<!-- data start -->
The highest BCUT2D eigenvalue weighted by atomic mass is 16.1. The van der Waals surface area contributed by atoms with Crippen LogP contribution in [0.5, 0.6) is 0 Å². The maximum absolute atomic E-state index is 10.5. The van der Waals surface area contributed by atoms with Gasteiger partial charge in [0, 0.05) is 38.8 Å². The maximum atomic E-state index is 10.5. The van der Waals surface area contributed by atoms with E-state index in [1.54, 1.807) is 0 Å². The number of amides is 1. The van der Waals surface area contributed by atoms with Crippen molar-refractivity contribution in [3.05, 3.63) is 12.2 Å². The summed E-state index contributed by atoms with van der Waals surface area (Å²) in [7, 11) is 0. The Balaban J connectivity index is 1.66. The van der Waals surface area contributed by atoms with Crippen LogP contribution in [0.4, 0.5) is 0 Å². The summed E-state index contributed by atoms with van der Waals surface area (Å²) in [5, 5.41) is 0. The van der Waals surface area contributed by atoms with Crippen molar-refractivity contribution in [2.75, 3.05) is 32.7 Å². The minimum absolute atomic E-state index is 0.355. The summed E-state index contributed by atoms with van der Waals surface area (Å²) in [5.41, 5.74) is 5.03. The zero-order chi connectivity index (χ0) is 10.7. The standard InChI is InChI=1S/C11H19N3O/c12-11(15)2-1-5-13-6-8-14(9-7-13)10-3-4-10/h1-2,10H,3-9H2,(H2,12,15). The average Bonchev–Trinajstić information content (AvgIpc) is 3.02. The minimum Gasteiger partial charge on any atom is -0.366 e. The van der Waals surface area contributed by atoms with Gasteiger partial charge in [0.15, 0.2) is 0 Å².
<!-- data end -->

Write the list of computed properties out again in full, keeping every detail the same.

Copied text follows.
The highest BCUT2D eigenvalue weighted by atomic mass is 16.1. The van der Waals surface area contributed by atoms with Crippen LogP contribution in [0.5, 0.6) is 0 Å². The maximum absolute atomic E-state index is 10.5. The van der Waals surface area contributed by atoms with Gasteiger partial charge in [0, 0.05) is 38.8 Å². The maximum atomic E-state index is 10.5. The van der Waals surface area contributed by atoms with E-state index in [1.54, 1.807) is 0 Å². The number of amides is 1. The van der Waals surface area contributed by atoms with Crippen molar-refractivity contribution in [3.05, 3.63) is 12.2 Å². The summed E-state index contributed by atoms with van der Waals surface area (Å²) in [7, 11) is 0. The Balaban J connectivity index is 1.66. The van der Waals surface area contributed by atoms with Crippen LogP contribution in [0.4, 0.5) is 0 Å². The summed E-state index contributed by atoms with van der Waals surface area (Å²) in [5, 5.41) is 0. The van der Waals surface area contributed by atoms with Crippen molar-refractivity contribution in [2.75, 3.05) is 32.7 Å². The minimum absolute atomic E-state index is 0.355. The summed E-state index contributed by atoms with van der Waals surface area (Å²) in [5.41, 5.74) is 5.03. The zero-order chi connectivity index (χ0) is 10.7. The standard InChI is InChI=1S/C11H19N3O/c12-11(15)2-1-5-13-6-8-14(9-7-13)10-3-4-10/h1-2,10H,3-9H2,(H2,12,15). The average Bonchev–Trinajstić information content (AvgIpc) is 3.02. The minimum Gasteiger partial charge on any atom is -0.366 e. The van der Waals surface area contributed by atoms with Gasteiger partial charge in [0.15, 0.2) is 0 Å².